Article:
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(Fall 2005)

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No More Wires!

Wireless accents lets Speed students compute on the go

Electrical and computer engineering (ECE) students Sergey Chekmenev and Ham Rara are exploring what faces can tell us about the rest of our bodies.

ECE students

Analyzing heat patterns captured by an infrared camera can show, among other things, the way artery patterns differ from person to person. "It's a good signature of the person," says Chekmenev, a master's graduate now pursing an electrical engineering Ph.D. "Face temperature variation can even tell us about heartbeat and blood distribution, changes in temperatures in the nose and even breathing rates. Even changes in emotions."

To analyze such complex interactions, Chekmenev and Rara often access the supercomputer housed in the Computer Vision and Image Processing lab run by the students' supervisor, ECE Professor Aly Farag.

In the past, such studies meant hanging around the supercomputer during data analysis or accessing it while hardwired to the internet. But no more.

Now U of L students can plop down a laptop nearly anywhere on campus and access computers and databases without being near a wire connection. That's because Speed School recently installed wireless technology in all its buildings. The project is part of Information Technology's effort to make all of the university's campuses and buildings wireless-accessible. There are more than 200 access points on the Belknap and Health Sciences Center campuses.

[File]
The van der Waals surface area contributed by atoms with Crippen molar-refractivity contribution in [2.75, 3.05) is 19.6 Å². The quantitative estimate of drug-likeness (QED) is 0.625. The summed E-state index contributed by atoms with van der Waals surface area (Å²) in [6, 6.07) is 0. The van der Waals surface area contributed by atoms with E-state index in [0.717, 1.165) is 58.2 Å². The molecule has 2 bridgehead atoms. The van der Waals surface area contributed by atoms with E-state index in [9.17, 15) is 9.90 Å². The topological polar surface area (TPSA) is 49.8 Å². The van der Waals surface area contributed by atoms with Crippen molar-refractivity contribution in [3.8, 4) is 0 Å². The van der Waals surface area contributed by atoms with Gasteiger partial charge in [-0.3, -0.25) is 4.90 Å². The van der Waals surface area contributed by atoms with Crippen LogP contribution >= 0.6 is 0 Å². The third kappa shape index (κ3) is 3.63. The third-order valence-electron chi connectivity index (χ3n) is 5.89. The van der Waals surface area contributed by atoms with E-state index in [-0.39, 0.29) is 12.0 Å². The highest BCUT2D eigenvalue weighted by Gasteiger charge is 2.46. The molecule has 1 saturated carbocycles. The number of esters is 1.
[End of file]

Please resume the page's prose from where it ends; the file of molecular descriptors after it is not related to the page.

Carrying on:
"We can log into the supercomputer using a UNIX shell and run different applications remotely--away from the computer," Chekmenev says. He recently demonstrated the point using a laptop as he sat outside on the steps of the J.B. Speed Building.

"We can access the supercomputer or the Internet," adds Rara, who is working on his electrical engineering master's degree.

"This is the way to world is going," says Speed's dean Mickey Wilhelm. "You need to be flexible enough to work wherever you are. We're making access to resources more convenient for students, enhancing their educational opportunities and giving them a head start on real-world tasking."

Ed Birchler, director of the Dahlem Supercomputing Laboratory, worked with IT technicians to install Speed's wireless network. "This not only enhances the student's opportunities, it also allows faculty to enhance the students' learning experience by utilizing network access in the classroom," Birchler says. "And it provides infrastructure needed if we introduce a laptop requirement for Speed students."

The changes are a positive thing, says Yindong Yu, a senior in computer engineering and computer science (CECS). "Wireless allow students to access lecture notes while following along with the lecture," Yu says. "Now students don't have to waste a lot of resources like paper-printing all of their lecture notes."

The costly project was paid for with the earnings from a supercomputing endowment fund. Students and faculty say the cost is worth it. "I think it's great!" says senior CECS major Kevin Price. "This can really distinguish us and bring us together as a learning community."

For more information on wireless access at Speed or at U of L, visit

Information for this story was provided by Natalie Heinen and Ed Birchler.

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